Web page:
Many crustaceans are herbivores, meaning they obtain food from the consumption of plants. They are of great importance to aquatic ecosystems, and are above species of phytoplankton (micro-scopic plants) in the food chain. This can be related to in the freshwater ecology tutorial investigating food chains and plankton.

Also, many crustacean animals feed on molluscs, the more evolutionary primitive animals mentioned on the previous page.


Including centipedes and millipedes, these species take advantage of the advent of feet and organs assisting movement across the ground.

Since the Myriapods have so many legs, the co-ordinated escape from predators is slow. This has led to them adapting and evolving chemical defences when potential biological danger comes too close.

They also harness the use of chemoreceptors to assist them in their external environment, as well as physiological adaptations to assist them in burrowing into the ground, another method of defence, and also a way of diversifying into ground based environments over time.


Arachnids were one of the first taxon of species to occupy dry land, the first transition from dry land from the life origins of the sea. Due to these bold creatures' actions, their ancestors have successfully realised their species goal of survival, occupying previously sterile, unchallenged environments.

This would have occurred around a quarter of a billion years ago, approximately the same distance in time between the present > then and then > the origin of life. As a side note, it is quite interesting to note that humans begin to occupy space at around the same time scale involving life moving from the sea to land.

Arthropoda - Insecta

To learn more about arthropods, look at the previous page.

The Class Insecta of the Arthropoda Phylum is by far the most successful and diverse taxon on planet Earth. In fact, there are more species of insect than any other species combined. This surely illustrates that insects have particular selective advantages that allow them to take the most advantage of the environment that they live in.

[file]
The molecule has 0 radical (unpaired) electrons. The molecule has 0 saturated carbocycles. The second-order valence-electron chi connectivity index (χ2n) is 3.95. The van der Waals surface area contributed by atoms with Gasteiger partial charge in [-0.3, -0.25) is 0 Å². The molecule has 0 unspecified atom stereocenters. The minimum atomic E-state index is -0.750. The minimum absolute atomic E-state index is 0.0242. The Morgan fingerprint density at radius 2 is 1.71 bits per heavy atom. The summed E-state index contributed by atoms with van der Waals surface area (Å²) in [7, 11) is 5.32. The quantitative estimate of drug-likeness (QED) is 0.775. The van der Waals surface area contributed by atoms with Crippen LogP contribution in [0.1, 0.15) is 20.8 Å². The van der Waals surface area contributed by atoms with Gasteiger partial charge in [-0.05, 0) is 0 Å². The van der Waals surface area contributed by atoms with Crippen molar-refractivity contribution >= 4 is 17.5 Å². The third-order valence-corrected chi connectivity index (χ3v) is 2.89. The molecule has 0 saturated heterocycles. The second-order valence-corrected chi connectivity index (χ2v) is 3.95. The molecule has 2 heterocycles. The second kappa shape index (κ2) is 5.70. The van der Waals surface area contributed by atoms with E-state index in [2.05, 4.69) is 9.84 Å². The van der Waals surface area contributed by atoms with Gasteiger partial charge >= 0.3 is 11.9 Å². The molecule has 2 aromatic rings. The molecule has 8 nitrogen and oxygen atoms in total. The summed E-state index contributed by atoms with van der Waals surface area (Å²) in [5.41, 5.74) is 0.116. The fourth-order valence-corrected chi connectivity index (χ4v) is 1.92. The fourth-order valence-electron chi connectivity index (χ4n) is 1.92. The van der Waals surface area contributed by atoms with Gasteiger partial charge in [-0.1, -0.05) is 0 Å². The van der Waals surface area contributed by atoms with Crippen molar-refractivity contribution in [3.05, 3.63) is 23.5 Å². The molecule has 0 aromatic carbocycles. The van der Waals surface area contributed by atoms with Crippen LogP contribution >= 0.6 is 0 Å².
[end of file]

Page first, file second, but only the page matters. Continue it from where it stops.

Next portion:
The development of insects was a stamping of authority by animals species on life developing at the time.

Insects possess all the selective advantages of the arthropods mentioned on the previous page plus their own unique advantages with each species of them. Here are some reasons as to why insects enjoyed their continued existence over such a long period of time (beginning over 400 million years ago).

Land Insects

Just like the other arthropods, took the opportunity to occupy dry land, and thus evolved to cater for their new environment. Evolutionary adaptations mapped out in insect species points out the minimum water transpired by the organisms, illustrating their relatively audacious transition from a wet environment to dry land.

Insects also occupy the sea, though face stiffer competition from the continuous evolution that was happening there with other species, creating environmental pressure and an occupational threshold of habitats.


Insects continued to evolve the sense developed by other arthropods and their ancestors, and were capable of interpreting auditory, visual and chemical stimuli.

The Symbiosis of Plants and Insects

Over the evolutionary timeline we have followed, although plants have not been mentioned much, insects were heavily dependent on plant life. Both insects and plants have co-evolved with one another, and if you had removed one of them at any point in history, scores of species would have never existed in today's world.

Insects and plants used one another in a variety of ways

  1. Butterflies undergo a process called metamorphosis, which is a transition from embryonic to adult form of a species. In the case of the butterfly, adults hatch eggs within plants to camouflage them against potential damage and predators who may eat the eggs.
  2. In other cases, insects are herbivores, and thus eat plants as a means of nutrition. In reverse instances, plants like the Venus Fly Trap engulf insects within their defensive mechanisms and kill them
  3. Insects pollinate plants, providing a way for plants to create offspring and successfully pass their genome through the generations

Alias, plants and insects have always had a close relationships in evolution

Social Habits

Some species of insects are capable of communicating with one another. This would be one of the first instances of this in the evolutionary chain, and remarkably happening hundreds of millions of years ago. Bees are an example of a social insect, who perform a waggle dance in front of fellow bees from the same hive to indicate the quality and navigational source of a food supply.

Indeed, insects were an important factor in life's transition from water to land.


While insects and similar types of organism strived to occupy land, the sea was teaming with life aiming to secure their long term survival. As a consequence of this, reproduction occurred and genetic variation increased. This results in the arrival of fish, who were adapting to live in the largest ecosystem on earth, water.